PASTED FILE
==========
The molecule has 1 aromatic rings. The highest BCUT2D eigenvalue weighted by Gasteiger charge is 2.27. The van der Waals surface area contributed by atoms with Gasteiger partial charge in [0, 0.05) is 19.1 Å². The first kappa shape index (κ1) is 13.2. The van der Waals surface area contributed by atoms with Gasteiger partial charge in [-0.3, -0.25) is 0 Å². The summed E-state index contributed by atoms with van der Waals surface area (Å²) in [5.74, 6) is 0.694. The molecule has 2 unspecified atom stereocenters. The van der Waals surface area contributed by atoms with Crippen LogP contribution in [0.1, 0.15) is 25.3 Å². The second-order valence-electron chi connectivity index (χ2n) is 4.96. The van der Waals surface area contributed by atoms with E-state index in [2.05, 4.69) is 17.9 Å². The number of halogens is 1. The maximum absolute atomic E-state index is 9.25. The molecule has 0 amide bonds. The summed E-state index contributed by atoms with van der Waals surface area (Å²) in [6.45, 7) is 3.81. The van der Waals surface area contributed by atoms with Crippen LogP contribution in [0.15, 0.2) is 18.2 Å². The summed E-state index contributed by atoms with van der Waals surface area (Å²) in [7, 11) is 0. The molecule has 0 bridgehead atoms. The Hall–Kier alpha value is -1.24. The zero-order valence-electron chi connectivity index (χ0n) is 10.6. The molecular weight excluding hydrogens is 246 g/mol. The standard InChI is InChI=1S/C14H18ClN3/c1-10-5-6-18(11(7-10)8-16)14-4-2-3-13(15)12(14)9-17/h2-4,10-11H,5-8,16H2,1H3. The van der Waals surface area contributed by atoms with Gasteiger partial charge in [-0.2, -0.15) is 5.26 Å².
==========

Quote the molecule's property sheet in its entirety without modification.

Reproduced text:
The molecule has 1 aromatic rings. The highest BCUT2D eigenvalue weighted by Gasteiger charge is 2.27. The van der Waals surface area contributed by atoms with Gasteiger partial charge in [0, 0.05) is 19.1 Å². The first kappa shape index (κ1) is 13.2. The van der Waals surface area contributed by atoms with Gasteiger partial charge in [-0.3, -0.25) is 0 Å². The summed E-state index contributed by atoms with van der Waals surface area (Å²) in [5.74, 6) is 0.694. The molecule has 2 unspecified atom stereocenters. The van der Waals surface area contributed by atoms with Crippen LogP contribution in [0.1, 0.15) is 25.3 Å². The second-order valence-electron chi connectivity index (χ2n) is 4.96. The van der Waals surface area contributed by atoms with E-state index in [2.05, 4.69) is 17.9 Å². The number of halogens is 1. The maximum absolute atomic E-state index is 9.25. The molecule has 0 amide bonds. The summed E-state index contributed by atoms with van der Waals surface area (Å²) in [6.45, 7) is 3.81. The van der Waals surface area contributed by atoms with Crippen LogP contribution in [0.15, 0.2) is 18.2 Å². The summed E-state index contributed by atoms with van der Waals surface area (Å²) in [7, 11) is 0. The molecule has 0 bridgehead atoms. The Hall–Kier alpha value is -1.24. The zero-order valence-electron chi connectivity index (χ0n) is 10.6. The molecular weight excluding hydrogens is 246 g/mol. The standard InChI is InChI=1S/C14H18ClN3/c1-10-5-6-18(11(7-10)8-16)14-4-2-3-13(15)12(14)9-17/h2-4,10-11H,5-8,16H2,1H3. The van der Waals surface area contributed by atoms with Gasteiger partial charge in [-0.2, -0.15) is 5.26 Å².